Far from the uncertainties surrounding Bulldog is the quantum leap being trialled by NTL. 100Mbps broadband is the name of the game (”obeseband” would be a better name) and, as you would expect, at this stage the company is keeping cards close to its chest.
“Fibre can carry up to one gigabit,” said NTL bigwig Keith Monserrat. “It will be relatively straightforward for NTL to provide speeds of at least 100 megabytes per second across its entire network. By contrast, BT’s planned 21st Century network will not be able to deliver speeds above 10 megabytes.”
Thanks Keith but, bragging rights aside, how in holy hell will this be ‘relatively straightforward’? Certainly cable, using fibre, has the potential to accommodate speeds of 100Mbps and beyond but the price to do this skyrockets which may reduce commercial viability and performing a radical move such as switching technologies to a copper based (ADSL2+ style) solution would not solve the problems either.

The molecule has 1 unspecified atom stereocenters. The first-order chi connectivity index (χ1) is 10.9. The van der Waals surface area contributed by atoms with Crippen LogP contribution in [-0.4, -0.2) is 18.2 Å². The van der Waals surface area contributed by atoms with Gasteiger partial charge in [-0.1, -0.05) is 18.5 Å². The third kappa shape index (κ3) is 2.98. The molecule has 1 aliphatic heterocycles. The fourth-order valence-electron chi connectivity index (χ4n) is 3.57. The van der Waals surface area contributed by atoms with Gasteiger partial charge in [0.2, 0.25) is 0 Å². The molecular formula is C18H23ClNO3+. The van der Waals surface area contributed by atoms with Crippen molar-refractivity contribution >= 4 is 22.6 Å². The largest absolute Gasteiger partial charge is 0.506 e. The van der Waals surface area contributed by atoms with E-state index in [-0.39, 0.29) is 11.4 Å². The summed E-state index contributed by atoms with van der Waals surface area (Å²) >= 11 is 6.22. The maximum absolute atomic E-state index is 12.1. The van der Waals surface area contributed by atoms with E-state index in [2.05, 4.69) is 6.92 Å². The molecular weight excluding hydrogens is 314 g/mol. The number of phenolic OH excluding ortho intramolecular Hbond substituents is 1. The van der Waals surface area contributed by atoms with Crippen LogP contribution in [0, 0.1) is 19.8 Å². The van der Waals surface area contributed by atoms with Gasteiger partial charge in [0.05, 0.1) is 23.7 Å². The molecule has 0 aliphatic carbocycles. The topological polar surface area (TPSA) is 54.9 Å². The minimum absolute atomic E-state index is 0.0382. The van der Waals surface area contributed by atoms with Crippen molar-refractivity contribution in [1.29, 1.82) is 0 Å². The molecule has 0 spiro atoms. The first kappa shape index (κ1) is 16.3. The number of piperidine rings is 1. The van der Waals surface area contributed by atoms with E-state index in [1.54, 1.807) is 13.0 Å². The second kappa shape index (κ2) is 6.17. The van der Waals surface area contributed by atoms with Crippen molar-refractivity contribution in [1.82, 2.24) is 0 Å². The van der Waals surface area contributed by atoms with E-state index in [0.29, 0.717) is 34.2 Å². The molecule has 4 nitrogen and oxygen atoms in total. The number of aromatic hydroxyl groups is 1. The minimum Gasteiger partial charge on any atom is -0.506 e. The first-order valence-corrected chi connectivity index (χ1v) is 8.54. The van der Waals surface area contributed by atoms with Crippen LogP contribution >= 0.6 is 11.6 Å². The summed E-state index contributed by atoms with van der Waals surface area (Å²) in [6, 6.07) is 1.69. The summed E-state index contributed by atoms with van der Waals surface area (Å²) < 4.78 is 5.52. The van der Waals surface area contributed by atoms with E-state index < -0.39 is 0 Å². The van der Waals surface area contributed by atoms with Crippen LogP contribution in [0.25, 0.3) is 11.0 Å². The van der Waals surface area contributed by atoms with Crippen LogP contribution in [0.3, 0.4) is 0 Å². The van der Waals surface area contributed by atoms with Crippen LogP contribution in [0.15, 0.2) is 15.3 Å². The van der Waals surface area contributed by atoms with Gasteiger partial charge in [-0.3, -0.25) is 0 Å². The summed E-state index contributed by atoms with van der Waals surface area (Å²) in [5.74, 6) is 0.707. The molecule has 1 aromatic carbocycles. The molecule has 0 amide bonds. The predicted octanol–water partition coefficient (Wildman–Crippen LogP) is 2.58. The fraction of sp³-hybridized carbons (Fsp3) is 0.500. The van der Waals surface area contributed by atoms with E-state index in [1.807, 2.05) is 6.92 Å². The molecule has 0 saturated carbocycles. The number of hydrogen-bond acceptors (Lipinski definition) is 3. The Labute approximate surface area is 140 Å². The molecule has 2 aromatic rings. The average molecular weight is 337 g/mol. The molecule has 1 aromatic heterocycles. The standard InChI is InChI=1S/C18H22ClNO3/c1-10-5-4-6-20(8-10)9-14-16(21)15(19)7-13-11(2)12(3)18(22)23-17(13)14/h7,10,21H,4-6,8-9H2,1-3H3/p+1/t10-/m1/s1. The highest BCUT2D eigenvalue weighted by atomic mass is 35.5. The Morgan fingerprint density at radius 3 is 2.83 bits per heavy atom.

For a start, 100Mbps is well beyond ADSL2+ and while VDSL2 can hit 100Mbps it can only be done at distances of up to half a mile from the exchange. Meanwhile, the DOCSIS 3.0 standard (said to be capable of 200Mbps downstream and 100Mbps upstream) is still pie in the sky.
Either way all this standards talk is pure speculation until NTL decides to drip feed us a little more information – though the fact it is even talking about such speeds is surely a cause for some celebration. In addition, given the rapid acceleration of the broadband market in the UK (after a mind numbingly slow beginning, it must be said) just how soon could NTL bring something like this to market?
Answers on a virtual postcard…
We’ve had some heat on this from you guys in the the forums, so we think it is only fair you know the latest state of play